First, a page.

By Halil M. Karaveli (vol. 5, no. 6 of the Turkey Analyst)
Is there a third way for Turkey, one that would offer an escape from the statist and nationalist authoritarianism to which both Kemalism and Islamism condemns the country? While the ruling Justice and Development Party (AKP) has increasingly come to embrace an illiberal approach, the opposition Republican People’s Party (CHP) is attempting to move in the opposite direction. However, the assumption that there is still a significant constituency for liberal change to tap into, as was the case a decade ago, when the AKP first came to power and when EU membership beckoned, is a dubious one. History teaches that it is unlikely that Turkey, left to its own devices, will emancipate from illiberalism.
By Gareth H. Jenkins (vol. 4, no. 15 of the Turkey Analyst)
The resignations on July 29, 2011, of the Turkish chief of staff and all three force commanders are without precedent in modern Turkish history. They were portrayed in the most of the international media as the military’s final admission of defeat in a long-running political power struggle with the civilian government of the Justice and Development Party (AKP). In reality, any contest for power had long since been decided in favour of the AKP. The resignations were a product of the period that followed – not preceded or accompanied – the AKP’s assertion of supremacy; namely, a protest against what the military regarded as the AKP’s abuse of its monopoly of political power to persecute and imprison hundreds of members of the officer corps.
By Halil M. Karaveli (vol. 4, no. 7 of the Turkey Analyst)
Agreeing upon the rules for how they are going to live together, with mutual respect for differences, is the fundamental challenge that faces the citizens of Turkey. The ruling Justice and Development Party (AKP) has pledged that the authoritarian constitution will be replaced with a new, “civilian” constitution following the general election in June. Yet a truly “civilian” constitution must be a societal covenant, of which Turkey has had no prior experience. The question is if the people of Turkey will be able to surprise each other with restraint and generosity.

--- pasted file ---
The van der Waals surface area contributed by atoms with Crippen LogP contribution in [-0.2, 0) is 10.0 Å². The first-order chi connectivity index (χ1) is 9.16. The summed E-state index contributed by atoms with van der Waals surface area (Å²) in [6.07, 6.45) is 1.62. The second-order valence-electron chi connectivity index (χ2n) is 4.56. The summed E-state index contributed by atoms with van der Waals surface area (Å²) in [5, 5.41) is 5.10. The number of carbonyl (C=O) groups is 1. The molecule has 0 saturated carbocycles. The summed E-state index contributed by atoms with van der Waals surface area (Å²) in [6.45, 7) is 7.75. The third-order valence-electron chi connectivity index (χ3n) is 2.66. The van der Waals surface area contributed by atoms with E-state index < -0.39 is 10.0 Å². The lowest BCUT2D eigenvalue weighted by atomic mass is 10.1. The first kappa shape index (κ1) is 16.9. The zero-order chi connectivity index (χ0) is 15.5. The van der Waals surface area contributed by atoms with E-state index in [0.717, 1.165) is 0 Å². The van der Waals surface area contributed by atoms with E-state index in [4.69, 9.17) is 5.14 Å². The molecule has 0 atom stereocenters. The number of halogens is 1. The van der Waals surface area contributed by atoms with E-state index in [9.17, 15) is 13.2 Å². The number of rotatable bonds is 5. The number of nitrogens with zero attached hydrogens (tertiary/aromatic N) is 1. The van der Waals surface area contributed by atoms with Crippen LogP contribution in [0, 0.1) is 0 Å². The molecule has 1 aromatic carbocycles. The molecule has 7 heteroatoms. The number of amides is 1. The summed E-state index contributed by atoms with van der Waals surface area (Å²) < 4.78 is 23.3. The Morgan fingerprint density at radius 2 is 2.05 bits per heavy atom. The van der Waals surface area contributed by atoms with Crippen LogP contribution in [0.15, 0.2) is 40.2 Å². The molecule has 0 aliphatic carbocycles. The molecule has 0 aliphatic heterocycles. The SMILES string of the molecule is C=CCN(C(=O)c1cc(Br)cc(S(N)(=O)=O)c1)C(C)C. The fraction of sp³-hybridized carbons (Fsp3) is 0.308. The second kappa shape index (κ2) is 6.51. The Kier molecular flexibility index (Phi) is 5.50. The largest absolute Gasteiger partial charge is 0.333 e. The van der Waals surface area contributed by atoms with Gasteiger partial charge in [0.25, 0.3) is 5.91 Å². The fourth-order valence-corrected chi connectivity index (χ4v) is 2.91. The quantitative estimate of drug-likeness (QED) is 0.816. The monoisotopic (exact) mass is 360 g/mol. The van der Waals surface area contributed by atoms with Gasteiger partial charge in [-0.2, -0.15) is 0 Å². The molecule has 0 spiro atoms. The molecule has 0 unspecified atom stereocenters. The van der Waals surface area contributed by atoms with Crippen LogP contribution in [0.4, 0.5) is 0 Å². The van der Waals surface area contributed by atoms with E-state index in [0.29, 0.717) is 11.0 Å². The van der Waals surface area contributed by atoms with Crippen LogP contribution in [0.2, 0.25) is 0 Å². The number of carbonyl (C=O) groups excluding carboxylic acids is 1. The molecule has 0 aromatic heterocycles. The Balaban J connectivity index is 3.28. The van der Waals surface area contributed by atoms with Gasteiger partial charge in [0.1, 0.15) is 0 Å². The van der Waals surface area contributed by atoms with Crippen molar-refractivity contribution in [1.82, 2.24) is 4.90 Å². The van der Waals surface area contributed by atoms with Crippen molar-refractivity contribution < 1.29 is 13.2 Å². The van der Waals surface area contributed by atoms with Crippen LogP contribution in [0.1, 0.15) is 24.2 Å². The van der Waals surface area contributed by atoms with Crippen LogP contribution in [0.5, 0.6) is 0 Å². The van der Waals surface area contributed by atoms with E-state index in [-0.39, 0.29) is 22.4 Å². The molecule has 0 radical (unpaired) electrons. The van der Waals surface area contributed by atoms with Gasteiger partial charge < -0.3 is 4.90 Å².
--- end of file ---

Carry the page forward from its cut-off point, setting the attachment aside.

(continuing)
By Halil M. Karaveli (vol. 4, no. 4 of the Turkey Analyst)
In the deeply polarized climate that pervades Turkish society, it has become near-impossible to stake out an ideological terrain that would enable the country to come to terms with an authoritarianism that is in fact a generalized phenomenon haunting the country. There is a compulsion to take sides either for the AKP or for the generals, who are convicted or acquitted depending on political preferences. Liberal values, on the other hand, risk being sacrificed as Turkey neglects to take a comprehensive look at its authoritarian past and present.
By Toni Alaranta (vol. 7, no. 11 of the Turkey Analyst)
The Justice and Development Party (AKP) came to power by promising to establish a liberal-democratic regime in Turkey. The increasing authoritarianism of the Turkish ruling party and the recurrent attempts to suppress dissident voices raises the question what kind of freedom, and in what circumstances, the party advocates. There is a need to go beyond the simplistic assertion that the party suddenly changed from being liberal to authoritarian.
The Turkey Analyst is a publication of the Central Asia-Caucasus Institute & Silk Road Studies Joint Center, designed to bring authoritative analysis and news on the rapidly developing domestic and foreign policy issues in Turkey. It includes topical analysis, as well as a summary of the Turkish media debate.